By geir alexander talseth, PA sourcing expert, and alexandre de oliveira e Sousa, pa financial services expert
Disruptive technology, waves of regulation and volatile financial markets are driving financial organisations to put innovation higher on their corporate agenda.
As innovation and disruption are changing the Nordic (and global) market as a whole, it requires «traditional» organisations to make radical organisational readjustments to stay relevant when their existing customer base matures.
In this process, do not forget to transform your partnerships as their innovative force will be vital to your success. Partnership with IT service providers is the norm within the financial services sector today. The partnerships are structured to provide organisations with access to technology and skilled resources, flexibility, scalability and cost reduction. To manage these partnerships, the organisations are structured based on the services being delivered and govern them through a set of performance indicators, service levels, covering throughput ratio and processing accuracy. The partnerships are rooted on a clear «outsourcing logic».
This «logic» contradicts the «innovation logic» that nurture disruption by risk taking, agility, proximity to business and room for failure. A partnership dilemma is therefore emerging, as current setups are not rigged to accomplish the objectives of both «logics» (see figure 1 below).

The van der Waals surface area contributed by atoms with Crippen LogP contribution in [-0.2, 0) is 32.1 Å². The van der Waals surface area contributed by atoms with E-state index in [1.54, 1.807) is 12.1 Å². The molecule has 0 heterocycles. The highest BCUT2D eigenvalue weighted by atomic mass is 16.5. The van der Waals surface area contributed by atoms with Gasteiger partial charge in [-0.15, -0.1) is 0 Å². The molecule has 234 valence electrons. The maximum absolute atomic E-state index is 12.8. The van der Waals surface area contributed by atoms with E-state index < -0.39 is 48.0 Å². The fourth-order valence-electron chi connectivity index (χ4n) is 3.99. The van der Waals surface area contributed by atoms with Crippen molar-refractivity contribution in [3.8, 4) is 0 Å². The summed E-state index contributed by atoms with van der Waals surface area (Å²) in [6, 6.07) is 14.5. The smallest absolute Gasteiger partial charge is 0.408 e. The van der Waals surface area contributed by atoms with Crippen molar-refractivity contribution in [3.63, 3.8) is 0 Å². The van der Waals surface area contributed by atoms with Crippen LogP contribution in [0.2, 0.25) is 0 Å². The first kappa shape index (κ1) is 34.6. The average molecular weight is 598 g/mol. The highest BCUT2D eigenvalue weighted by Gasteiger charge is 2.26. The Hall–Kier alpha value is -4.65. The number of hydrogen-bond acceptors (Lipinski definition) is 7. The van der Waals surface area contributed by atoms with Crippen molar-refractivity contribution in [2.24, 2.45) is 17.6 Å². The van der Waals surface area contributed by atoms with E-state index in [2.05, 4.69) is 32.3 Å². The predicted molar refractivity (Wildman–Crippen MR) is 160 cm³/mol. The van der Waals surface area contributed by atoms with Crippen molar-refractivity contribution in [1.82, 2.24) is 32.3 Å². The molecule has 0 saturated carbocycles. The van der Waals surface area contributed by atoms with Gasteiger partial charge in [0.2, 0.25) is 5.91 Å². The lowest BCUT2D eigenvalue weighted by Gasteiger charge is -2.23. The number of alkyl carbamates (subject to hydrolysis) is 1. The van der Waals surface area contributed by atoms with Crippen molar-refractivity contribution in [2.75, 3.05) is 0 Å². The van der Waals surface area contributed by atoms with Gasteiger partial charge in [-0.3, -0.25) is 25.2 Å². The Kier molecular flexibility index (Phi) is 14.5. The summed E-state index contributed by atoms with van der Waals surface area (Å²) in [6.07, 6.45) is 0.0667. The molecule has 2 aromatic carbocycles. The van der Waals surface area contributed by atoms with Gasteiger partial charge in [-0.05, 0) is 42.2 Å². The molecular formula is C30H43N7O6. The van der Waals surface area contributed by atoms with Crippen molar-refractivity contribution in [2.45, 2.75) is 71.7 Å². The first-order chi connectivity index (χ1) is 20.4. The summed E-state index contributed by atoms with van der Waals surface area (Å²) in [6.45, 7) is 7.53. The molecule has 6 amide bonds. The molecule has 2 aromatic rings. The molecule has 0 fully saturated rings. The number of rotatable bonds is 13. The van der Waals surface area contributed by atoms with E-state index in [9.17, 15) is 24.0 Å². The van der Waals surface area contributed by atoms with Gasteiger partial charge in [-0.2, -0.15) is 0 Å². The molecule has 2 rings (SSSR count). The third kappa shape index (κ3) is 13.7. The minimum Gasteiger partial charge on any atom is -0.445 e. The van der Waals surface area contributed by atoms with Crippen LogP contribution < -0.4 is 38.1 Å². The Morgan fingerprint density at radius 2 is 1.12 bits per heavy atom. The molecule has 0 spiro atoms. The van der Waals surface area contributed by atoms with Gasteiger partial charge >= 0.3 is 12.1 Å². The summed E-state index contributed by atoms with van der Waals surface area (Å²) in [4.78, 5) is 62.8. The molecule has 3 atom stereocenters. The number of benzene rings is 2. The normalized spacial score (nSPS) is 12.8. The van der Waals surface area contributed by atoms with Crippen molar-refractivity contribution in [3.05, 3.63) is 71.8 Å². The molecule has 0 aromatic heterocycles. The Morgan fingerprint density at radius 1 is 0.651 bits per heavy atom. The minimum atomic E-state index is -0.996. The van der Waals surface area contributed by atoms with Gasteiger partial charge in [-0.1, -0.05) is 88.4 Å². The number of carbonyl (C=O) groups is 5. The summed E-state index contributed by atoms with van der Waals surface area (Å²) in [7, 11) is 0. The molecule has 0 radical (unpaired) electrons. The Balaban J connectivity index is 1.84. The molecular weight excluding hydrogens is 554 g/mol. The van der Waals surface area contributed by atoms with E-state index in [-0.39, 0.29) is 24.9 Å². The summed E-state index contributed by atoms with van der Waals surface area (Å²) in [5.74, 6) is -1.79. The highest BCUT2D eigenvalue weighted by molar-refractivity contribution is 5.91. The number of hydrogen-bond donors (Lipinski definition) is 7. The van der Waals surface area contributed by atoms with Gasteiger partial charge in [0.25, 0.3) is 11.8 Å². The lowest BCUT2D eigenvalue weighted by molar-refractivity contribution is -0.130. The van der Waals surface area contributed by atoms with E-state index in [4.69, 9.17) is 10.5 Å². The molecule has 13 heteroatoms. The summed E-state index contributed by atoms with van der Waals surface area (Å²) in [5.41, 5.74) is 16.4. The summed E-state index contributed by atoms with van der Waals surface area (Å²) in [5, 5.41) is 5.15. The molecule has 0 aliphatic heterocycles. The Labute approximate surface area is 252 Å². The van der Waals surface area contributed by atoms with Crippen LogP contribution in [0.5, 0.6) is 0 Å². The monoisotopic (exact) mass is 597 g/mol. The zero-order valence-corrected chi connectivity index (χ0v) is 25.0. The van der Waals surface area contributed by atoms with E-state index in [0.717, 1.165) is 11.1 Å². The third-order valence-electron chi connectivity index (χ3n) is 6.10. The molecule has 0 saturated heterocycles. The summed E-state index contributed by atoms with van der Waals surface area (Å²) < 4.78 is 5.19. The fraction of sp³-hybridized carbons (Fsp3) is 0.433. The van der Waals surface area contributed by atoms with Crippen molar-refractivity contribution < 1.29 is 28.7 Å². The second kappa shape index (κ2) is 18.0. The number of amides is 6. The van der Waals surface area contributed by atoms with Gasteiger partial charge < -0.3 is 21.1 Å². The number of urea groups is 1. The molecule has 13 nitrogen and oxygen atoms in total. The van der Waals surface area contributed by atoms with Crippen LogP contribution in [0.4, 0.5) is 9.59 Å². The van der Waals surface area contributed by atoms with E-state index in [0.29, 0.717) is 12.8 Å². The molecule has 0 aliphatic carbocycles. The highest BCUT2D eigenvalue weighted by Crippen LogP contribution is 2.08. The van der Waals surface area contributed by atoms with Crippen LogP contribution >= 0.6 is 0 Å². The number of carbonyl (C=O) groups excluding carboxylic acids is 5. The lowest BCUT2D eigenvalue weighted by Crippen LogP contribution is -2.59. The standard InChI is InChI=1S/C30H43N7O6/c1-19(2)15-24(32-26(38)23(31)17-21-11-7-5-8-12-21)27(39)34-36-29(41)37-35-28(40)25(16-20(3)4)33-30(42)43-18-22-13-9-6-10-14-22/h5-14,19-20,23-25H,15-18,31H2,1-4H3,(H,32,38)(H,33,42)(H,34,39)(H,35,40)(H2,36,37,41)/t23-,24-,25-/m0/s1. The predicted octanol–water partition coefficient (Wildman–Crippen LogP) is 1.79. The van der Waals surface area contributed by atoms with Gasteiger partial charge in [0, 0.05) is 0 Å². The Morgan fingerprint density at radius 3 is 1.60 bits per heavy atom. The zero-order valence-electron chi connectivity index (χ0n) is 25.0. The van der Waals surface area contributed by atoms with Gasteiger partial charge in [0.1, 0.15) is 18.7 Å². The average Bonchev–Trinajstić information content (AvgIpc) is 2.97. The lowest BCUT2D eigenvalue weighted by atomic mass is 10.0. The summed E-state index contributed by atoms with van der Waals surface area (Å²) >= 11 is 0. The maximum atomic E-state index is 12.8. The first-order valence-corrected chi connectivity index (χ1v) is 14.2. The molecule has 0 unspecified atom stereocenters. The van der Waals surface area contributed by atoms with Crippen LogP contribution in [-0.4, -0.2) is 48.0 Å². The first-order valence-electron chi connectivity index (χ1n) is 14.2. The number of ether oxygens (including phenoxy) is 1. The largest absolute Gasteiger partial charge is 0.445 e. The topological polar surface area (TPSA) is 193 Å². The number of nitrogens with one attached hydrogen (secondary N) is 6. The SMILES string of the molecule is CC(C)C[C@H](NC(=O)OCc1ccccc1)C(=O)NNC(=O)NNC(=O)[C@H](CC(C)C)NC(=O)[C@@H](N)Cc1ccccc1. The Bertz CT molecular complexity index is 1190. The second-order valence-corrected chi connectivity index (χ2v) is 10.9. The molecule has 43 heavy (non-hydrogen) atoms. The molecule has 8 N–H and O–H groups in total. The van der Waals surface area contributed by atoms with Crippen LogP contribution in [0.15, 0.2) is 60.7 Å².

Hence organisations that want to leverage their IT service providers to strengthen their innovative force, needs to transform their partnerships. Because assuming that one will be able to govern innovation based on, for instance, one quarterly joint innovation board meeting is utopia.
According to PA’s Innovation Report 2015, financial services sector obtains the greatest value from incremental innovation (68%), e.g. process improvements/tweaks. Still, the sector is assessed to be the 2nd most innovative sector after Life Science, even though only 35% of the financial services executives said they would back high-potential but risky innovation. Hence there are challenges for the financial services sector to become more disruptive in order to stay relevant when their existing customer base matures.
So how shall financial organisations leverage their IT service provider partnerships to successfully drive innovation?
Innovation is about culture, leadership and trust
Innovation in a partnership setup is about establishing a collaborative environment based on common beneficial incentives through culture, leadership and trust. In PA’s Innovation Report 2015, which compared innovation leaders against their peer groups based of a set of innovation criteria, 71% of the innovation leaders vs 43% for the rest put innovation at the heart of their corporate culture and mission.
Thus, establishing an innovative culture across the organisation is a precondition to succeed with partner-driven innovation. This will require the financial organisations to transform both their structure and how they reward their employees. In addition, it will require a different mix of capabilities – one will need to attract new talent. This transformation will demand strong leadership that is willing to make fundamental changes and is ready to back high-potential but risky innovation.